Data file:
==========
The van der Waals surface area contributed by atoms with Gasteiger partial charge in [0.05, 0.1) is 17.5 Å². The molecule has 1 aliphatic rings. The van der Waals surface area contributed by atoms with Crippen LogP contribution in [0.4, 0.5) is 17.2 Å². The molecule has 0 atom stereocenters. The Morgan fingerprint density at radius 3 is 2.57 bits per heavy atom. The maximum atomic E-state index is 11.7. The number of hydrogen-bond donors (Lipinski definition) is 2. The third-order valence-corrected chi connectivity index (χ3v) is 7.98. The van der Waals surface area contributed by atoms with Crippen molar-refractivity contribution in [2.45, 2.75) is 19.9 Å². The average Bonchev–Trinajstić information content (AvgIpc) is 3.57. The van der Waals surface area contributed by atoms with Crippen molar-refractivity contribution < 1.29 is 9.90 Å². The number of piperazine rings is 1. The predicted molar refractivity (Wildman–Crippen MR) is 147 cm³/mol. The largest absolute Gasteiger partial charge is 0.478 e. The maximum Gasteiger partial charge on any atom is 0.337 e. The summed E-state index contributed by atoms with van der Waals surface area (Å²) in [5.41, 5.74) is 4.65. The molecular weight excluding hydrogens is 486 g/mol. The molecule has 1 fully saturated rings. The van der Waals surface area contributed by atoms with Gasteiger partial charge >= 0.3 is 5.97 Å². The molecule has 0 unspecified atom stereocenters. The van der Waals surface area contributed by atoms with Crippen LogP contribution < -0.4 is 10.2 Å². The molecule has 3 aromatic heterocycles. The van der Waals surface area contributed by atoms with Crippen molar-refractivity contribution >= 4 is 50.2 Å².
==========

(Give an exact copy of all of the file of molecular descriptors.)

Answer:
The van der Waals surface area contributed by atoms with Gasteiger partial charge in [0.05, 0.1) is 17.5 Å². The molecule has 1 aliphatic rings. The van der Waals surface area contributed by atoms with Crippen LogP contribution in [0.4, 0.5) is 17.2 Å². The molecule has 0 atom stereocenters. The Morgan fingerprint density at radius 3 is 2.57 bits per heavy atom. The maximum atomic E-state index is 11.7. The number of hydrogen-bond donors (Lipinski definition) is 2. The third-order valence-corrected chi connectivity index (χ3v) is 7.98. The van der Waals surface area contributed by atoms with Crippen molar-refractivity contribution in [2.45, 2.75) is 19.9 Å². The average Bonchev–Trinajstić information content (AvgIpc) is 3.57. The van der Waals surface area contributed by atoms with Crippen molar-refractivity contribution < 1.29 is 9.90 Å². The number of piperazine rings is 1. The predicted molar refractivity (Wildman–Crippen MR) is 147 cm³/mol. The largest absolute Gasteiger partial charge is 0.478 e. The maximum Gasteiger partial charge on any atom is 0.337 e. The summed E-state index contributed by atoms with van der Waals surface area (Å²) in [5.41, 5.74) is 4.65. The molecular weight excluding hydrogens is 486 g/mol. The molecule has 1 fully saturated rings. The van der Waals surface area contributed by atoms with Gasteiger partial charge >= 0.3 is 5.97 Å². The molecule has 0 unspecified atom stereocenters. The van der Waals surface area contributed by atoms with Crippen LogP contribution < -0.4 is 10.2 Å². The molecule has 3 aromatic heterocycles. The van der Waals surface area contributed by atoms with Crippen molar-refractivity contribution >= 4 is 50.2 Å².